Object.prototype.toString.call(children[0]) === "[object Array]"
    ) {
      children = children[0];
    }

    const documentFragment = document.createDocumentFragment();
    children.forEach(c => documentFragment.appendChild(c));
    this.appendChild(documentFragment);
  };
}

This accepts children as multiple arguments, or as a single array argument:

foo.appendChildren(bar1, bar2, bar3);
bar.appendChildren([bar1, bar2, bar3]);

Update – June 2020

Most all current browsers support append and the "spread operator" now.

The calls above can be re-written as:

foo.append(bar1, bar2, bar3);
bar.append(...[bar1, bar2, bar3]);
2
  • 1
    P.S. ES6+ only and I'm sure this could be written in a better way. Spreading the nodes into an array/only accepting an array for the singular argument code path (mostly in order to use forEach) is probably pretty bad. Also, adding a function to Node.prototype/similar is probably something you shouldn't do. – Pend Feb 7 '18 at 4:22
  • I wrapped the polyfill in an existence condition. I think it is fine to add it to Node because Node is the object that defines appendChild. Although Sagar V's response is the best way, especially with support from the spread operator. I added an updated version to the end of your answer. – Mr. Polywhirl Jun 3 '20 at 18:19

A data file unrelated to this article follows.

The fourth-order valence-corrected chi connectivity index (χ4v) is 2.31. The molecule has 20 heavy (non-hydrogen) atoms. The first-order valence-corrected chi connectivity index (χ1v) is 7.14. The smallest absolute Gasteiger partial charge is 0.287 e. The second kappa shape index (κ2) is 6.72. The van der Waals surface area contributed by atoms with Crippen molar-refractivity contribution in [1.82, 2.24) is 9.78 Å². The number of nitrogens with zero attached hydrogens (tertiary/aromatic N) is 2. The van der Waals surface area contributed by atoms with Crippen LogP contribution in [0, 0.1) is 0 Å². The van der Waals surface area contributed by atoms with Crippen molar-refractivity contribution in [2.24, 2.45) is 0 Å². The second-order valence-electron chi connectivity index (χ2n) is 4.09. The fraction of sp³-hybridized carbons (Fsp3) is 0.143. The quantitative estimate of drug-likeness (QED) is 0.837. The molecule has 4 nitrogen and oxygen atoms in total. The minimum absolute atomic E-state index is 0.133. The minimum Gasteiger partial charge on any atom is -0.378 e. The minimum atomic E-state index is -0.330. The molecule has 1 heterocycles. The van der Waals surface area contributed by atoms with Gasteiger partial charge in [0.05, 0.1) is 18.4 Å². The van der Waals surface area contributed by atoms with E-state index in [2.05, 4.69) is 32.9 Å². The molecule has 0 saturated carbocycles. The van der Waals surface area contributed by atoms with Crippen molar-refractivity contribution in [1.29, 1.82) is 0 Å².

2

It's possible to write your own function if you use the built in arguments object

function appendMultipleNodes(){
  var args = [].slice.call(arguments);
  for (var x = 1; x < args.length; x++){
      args[0].appendChild(args[x])
  }
  return args[0]
}

Then you would call the function as such:

appendMultipleNodes(parent, nodeOne, nodeTwo, nodeThree)
2

You could just group the elements into a single innerHTML group like this:

  let node = document.createElement('li');
  node.innerHTML = '<input type="checkbox"><label>Content typed by the user</label>  <input type="text"><button class="edit">Edit</button><button class="delete">Delete</button>';
  document.getElementById('orderedList').appendChild(node);

then appendChild() is only used once.

3
  • Be aware that doing so will remove any event listener attached to the appended nodes, as innerHTML does not retain these, unlike appendChild. – ojathelonius Nov 20 '18 at 14:51
  • @ojathelonius, that is irrelevant: the node is created here, so it does not have any event listeners any way. – trincot Dec 12 '18 at 13:21
  • I'm not talking about the node that is created here, but about its content. innerHTML does not retain any attached event listener. – ojathelonius Dec 12 '18 at 13:33
2

You can use createContextualFragment, it return a documentFragment created from a string. It is perfect if you have to build and append more than one Nodes to an existing Element all together, because you can add it all without the cons of innerHTML

https://developer.mozilla.org/en-US/docs/Web/API/Range/createContextualFragment

// ...
var listItem = document.createElement("li");
var documentFragment = document.createRange().createContextualFragment(`
    <input type="checkbox">
    <label>Content typed by the user</label>
    <input type="text">
    <button class="edit">Edit</button>
    <button class="delete">Delete</button>
`)
listItem.appendChild(documentFragment)
// ...
0

I would like to add that if you want to add some variability to your html, you can also add variables like this:

let node = document.createElement('div');
node.classList.add("some-class");
node.innerHTML = `<div class="list">
                  <div class="title">${myObject.title}</div>
                  <div class="subtitle">${myObject.subtitle}
                </div>`;